How we tested the strength of the Domino Clamps

How we tested the strength of the Domino Clamps

As part of the design process for the Domino Clamp there were many considerations to make. We had to think about fabrication methods, materials and tolerances, and we spent over two years exploring these before finalising a design. However, there was always one area which we knew was going to be paramount to producing a safe and functional product…Testing and ensuring the strength and load taking capabilities. 

We needed to ensure that along with everyday accessories like floodlights, CCTV and signage, that Domino Clamps would have the capabilities to support heavier attachments such as walkways, truss and roofing to fulfill the needs of customers like Eyal.

Testing Process 

We initially decided on an allowable working load that we wanted to aim for that balanced out cost with usability. We got to this by working backwards from what would be needed for some of the more demanding applications we hoped Domino Clamps could be used for, and by speaking to project managers and riggers with experience in shipping container construction. With these figures in mind, we followed a 3-step process to test the Domino Clamp and modify the design accordingly. The first was to estimate a strength based on approximate hand calculations. Although these results are very rough and err on the side of caution, they allowed us to estimate the thickness of the plates which we could include in our 3D data model. Based on these results we moved one step closer to finalising the details of the design, which was drawn up into a provisional 3D drawing.

Early Domino Clamps FEA mesh

Once we had a 3D data model it was time to get more detailed in our estimations by getting the clamp analysed with a Finite Element model. A finite element analysis creates a simulation of a physical element by breaking it down into a mesh of smaller elements, and then using a complex numerical mathematical technique predicts the interaction between these smaller parts which combined provide a final result for the entire structure. This process is at the core of the majority of all engineering simulation software, from designing the fuselage of a plane to a multi-storey car park.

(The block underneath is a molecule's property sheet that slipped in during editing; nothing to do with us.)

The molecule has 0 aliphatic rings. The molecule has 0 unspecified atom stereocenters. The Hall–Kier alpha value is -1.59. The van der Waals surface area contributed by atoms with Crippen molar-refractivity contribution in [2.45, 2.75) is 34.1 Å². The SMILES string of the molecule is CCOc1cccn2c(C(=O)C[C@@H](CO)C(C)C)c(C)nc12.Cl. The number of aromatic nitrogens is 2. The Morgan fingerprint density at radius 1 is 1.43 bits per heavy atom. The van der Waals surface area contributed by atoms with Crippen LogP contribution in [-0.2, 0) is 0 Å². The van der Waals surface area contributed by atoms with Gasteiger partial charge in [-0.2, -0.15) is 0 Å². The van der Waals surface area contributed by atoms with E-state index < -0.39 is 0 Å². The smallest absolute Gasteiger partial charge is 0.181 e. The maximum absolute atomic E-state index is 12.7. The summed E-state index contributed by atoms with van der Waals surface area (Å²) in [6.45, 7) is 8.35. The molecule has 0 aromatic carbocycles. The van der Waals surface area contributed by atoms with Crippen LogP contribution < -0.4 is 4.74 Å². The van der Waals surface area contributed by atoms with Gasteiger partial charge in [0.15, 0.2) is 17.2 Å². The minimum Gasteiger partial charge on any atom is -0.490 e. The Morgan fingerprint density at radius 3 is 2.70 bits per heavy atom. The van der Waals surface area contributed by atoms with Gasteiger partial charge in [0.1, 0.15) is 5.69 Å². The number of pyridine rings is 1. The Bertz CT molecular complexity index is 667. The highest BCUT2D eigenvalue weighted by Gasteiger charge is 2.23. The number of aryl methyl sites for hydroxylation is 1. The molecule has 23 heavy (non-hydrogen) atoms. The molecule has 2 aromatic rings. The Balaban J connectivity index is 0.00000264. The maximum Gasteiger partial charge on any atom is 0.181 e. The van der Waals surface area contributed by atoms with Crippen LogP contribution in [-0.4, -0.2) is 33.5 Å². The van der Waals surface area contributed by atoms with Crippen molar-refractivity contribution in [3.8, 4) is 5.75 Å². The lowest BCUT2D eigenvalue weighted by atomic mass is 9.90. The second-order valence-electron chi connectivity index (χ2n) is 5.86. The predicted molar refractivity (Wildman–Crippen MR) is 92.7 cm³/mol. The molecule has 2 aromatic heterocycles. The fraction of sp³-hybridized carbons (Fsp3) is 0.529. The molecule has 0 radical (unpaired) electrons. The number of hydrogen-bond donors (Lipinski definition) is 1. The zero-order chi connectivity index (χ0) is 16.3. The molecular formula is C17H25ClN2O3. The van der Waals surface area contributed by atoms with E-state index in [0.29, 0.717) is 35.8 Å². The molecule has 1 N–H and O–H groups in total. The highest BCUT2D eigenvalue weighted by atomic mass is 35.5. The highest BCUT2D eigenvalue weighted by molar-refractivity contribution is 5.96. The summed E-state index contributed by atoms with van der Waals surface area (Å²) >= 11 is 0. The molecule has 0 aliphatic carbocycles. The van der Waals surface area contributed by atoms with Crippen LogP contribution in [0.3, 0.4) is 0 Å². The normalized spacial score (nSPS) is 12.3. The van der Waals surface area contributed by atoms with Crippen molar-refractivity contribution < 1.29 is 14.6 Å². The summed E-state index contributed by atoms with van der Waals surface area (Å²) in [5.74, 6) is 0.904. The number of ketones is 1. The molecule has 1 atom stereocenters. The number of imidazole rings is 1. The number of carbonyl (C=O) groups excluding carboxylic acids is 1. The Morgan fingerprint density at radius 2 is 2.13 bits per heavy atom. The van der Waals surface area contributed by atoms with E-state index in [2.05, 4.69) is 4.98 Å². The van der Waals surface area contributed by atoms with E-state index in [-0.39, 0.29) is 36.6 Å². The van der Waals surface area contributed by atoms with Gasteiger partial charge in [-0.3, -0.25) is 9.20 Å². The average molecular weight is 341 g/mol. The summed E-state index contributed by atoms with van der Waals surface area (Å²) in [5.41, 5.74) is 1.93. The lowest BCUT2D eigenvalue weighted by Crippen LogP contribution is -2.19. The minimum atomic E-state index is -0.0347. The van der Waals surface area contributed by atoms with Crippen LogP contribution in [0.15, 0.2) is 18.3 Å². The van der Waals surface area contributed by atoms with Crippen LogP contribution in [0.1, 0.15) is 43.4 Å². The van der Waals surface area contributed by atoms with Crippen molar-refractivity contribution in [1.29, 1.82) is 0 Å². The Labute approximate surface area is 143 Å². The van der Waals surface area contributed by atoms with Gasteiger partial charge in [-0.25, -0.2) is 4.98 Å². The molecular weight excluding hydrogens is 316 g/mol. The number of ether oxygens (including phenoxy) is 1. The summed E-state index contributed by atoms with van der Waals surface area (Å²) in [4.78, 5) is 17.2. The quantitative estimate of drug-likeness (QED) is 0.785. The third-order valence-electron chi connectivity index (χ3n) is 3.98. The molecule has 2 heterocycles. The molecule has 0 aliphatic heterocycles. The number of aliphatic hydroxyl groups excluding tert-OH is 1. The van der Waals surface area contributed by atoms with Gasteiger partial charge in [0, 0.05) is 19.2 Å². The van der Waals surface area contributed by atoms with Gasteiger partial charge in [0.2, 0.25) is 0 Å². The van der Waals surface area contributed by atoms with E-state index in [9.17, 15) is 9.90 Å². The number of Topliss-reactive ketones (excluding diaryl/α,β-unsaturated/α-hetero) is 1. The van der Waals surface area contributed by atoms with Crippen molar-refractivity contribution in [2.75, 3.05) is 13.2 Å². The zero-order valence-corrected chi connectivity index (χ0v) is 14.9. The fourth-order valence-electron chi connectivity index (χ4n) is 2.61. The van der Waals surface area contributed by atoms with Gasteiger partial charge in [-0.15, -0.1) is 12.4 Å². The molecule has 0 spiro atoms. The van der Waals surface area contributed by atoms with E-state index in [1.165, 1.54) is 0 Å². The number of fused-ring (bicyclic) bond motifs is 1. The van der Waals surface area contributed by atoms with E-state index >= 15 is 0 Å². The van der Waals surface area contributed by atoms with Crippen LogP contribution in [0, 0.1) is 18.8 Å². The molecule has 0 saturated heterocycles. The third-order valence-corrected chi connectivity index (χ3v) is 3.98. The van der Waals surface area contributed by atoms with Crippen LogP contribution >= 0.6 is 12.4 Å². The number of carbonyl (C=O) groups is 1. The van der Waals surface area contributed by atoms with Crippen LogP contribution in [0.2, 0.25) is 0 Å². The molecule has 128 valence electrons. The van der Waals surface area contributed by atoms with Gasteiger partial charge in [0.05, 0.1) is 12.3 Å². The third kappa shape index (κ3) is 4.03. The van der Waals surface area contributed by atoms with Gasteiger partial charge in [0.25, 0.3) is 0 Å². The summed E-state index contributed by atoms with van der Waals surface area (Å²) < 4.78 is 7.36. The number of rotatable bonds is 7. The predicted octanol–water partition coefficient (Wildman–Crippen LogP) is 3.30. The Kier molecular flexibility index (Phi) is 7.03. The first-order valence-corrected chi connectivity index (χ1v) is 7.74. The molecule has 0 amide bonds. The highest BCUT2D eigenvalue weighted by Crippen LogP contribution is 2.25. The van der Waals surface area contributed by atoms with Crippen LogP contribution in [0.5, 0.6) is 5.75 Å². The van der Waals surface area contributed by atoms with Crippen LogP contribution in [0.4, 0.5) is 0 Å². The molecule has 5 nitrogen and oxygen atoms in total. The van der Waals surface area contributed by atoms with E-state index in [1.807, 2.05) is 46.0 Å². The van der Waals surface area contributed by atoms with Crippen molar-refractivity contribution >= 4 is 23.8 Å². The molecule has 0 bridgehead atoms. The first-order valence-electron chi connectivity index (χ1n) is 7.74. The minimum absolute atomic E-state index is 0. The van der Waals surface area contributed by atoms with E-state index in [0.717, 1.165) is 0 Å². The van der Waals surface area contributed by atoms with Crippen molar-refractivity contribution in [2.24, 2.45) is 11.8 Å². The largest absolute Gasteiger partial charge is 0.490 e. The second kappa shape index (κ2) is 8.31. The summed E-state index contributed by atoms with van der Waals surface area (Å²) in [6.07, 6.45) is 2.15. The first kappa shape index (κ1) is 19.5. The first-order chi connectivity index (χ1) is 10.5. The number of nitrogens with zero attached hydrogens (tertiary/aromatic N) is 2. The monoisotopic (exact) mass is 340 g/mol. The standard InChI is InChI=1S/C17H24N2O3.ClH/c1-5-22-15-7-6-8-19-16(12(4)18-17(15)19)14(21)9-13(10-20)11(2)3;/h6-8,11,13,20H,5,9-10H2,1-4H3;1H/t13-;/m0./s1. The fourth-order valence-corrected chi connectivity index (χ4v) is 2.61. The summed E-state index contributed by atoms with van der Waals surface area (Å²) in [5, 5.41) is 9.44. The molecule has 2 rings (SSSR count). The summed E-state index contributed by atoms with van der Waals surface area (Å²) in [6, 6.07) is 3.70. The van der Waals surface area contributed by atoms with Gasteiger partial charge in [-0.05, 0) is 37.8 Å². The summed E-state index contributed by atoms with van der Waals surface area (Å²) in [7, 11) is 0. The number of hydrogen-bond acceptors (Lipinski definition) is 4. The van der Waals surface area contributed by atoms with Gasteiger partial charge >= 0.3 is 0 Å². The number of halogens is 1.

By getting our clamp analysed with this technique we were able to get a much more accurate, albeit still conservative, estimate of the Domino Clamp’s strength, which happily far exceeded our initial hopes. At this point we could move our prototyping into production and on to the final stage of the testing process. 

Domino Clamps test unit

The final and most important stage of testing is the physical testing. After researching various centers we opted for a UKAS accredited testing center based in the UK who became our partners in designing and executing the tests needed to be sure of Domino Clamps’ strength under different load conditions. 

In order to get valid results we had to mimic the real life loading scenarios of the clamp in use, which meant building bespoke jigs using ISO corner castings from an ISO shipping container that could be placed under the specialist machinery. Once these were built and set up we could apply the load through the machine onto the Domino Clamp for each separate load case. The applied loads were extrapolated from the results of our FEA model and multiplied by two separate safety factors. Using dozens of our first batch of clamps, we conducted numerous tests under the various conditions and the reactions to each load were logged and assessed.

Domino Clamps recommended working loads


With the testing logs and an adequate safety factor we pored over the results and were able to confirm the theoretical results provided by the FEA and provide the end user with a normal working load (NWL) for each direction of force. These have been summarised in our Technical sheet, together with all the relevant information needed for our customers to assess if our clamp is fit for their needs. 

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